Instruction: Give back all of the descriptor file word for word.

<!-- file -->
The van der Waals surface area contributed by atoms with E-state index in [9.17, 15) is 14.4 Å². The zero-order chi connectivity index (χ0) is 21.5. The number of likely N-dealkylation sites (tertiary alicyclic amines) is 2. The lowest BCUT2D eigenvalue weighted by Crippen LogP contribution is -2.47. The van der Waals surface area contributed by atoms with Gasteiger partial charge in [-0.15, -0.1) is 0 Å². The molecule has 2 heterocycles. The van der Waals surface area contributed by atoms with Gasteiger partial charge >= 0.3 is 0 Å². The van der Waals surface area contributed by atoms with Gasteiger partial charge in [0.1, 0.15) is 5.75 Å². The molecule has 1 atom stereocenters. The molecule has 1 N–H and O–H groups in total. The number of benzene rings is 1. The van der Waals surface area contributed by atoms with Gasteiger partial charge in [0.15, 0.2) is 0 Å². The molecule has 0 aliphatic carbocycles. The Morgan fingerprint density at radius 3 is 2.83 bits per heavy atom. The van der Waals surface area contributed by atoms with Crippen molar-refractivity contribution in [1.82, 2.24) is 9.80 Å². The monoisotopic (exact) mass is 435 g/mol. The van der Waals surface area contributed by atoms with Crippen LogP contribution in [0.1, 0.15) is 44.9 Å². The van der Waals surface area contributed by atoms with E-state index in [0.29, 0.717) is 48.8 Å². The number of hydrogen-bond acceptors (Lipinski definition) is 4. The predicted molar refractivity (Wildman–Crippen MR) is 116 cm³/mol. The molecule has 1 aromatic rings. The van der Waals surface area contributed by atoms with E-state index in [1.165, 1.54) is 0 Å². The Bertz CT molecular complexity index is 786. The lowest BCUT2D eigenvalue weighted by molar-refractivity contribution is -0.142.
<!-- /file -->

The van der Waals surface area contributed by atoms with E-state index in [9.17, 15) is 14.4 Å². The zero-order chi connectivity index (χ0) is 21.5. The number of likely N-dealkylation sites (tertiary alicyclic amines) is 2. The lowest BCUT2D eigenvalue weighted by Crippen LogP contribution is -2.47. The van der Waals surface area contributed by atoms with Gasteiger partial charge in [-0.15, -0.1) is 0 Å². The molecule has 2 heterocycles. The van der Waals surface area contributed by atoms with Gasteiger partial charge >= 0.3 is 0 Å². The van der Waals surface area contributed by atoms with Gasteiger partial charge in [0.1, 0.15) is 5.75 Å². The molecule has 1 atom stereocenters. The molecule has 1 N–H and O–H groups in total. The number of benzene rings is 1. The van der Waals surface area contributed by atoms with Gasteiger partial charge in [0.15, 0.2) is 0 Å². The molecule has 0 aliphatic carbocycles. The Morgan fingerprint density at radius 3 is 2.83 bits per heavy atom. The van der Waals surface area contributed by atoms with Crippen molar-refractivity contribution in [1.82, 2.24) is 9.80 Å². The monoisotopic (exact) mass is 435 g/mol. The van der Waals surface area contributed by atoms with Crippen LogP contribution in [0.1, 0.15) is 44.9 Å². The van der Waals surface area contributed by atoms with E-state index in [0.29, 0.717) is 48.8 Å². The number of hydrogen-bond acceptors (Lipinski definition) is 4. The predicted molar refractivity (Wildman–Crippen MR) is 116 cm³/mol. The molecule has 1 aromatic rings. The van der Waals surface area contributed by atoms with E-state index in [1.165, 1.54) is 0 Å². The Bertz CT molecular complexity index is 786. The lowest BCUT2D eigenvalue weighted by molar-refractivity contribution is -0.142.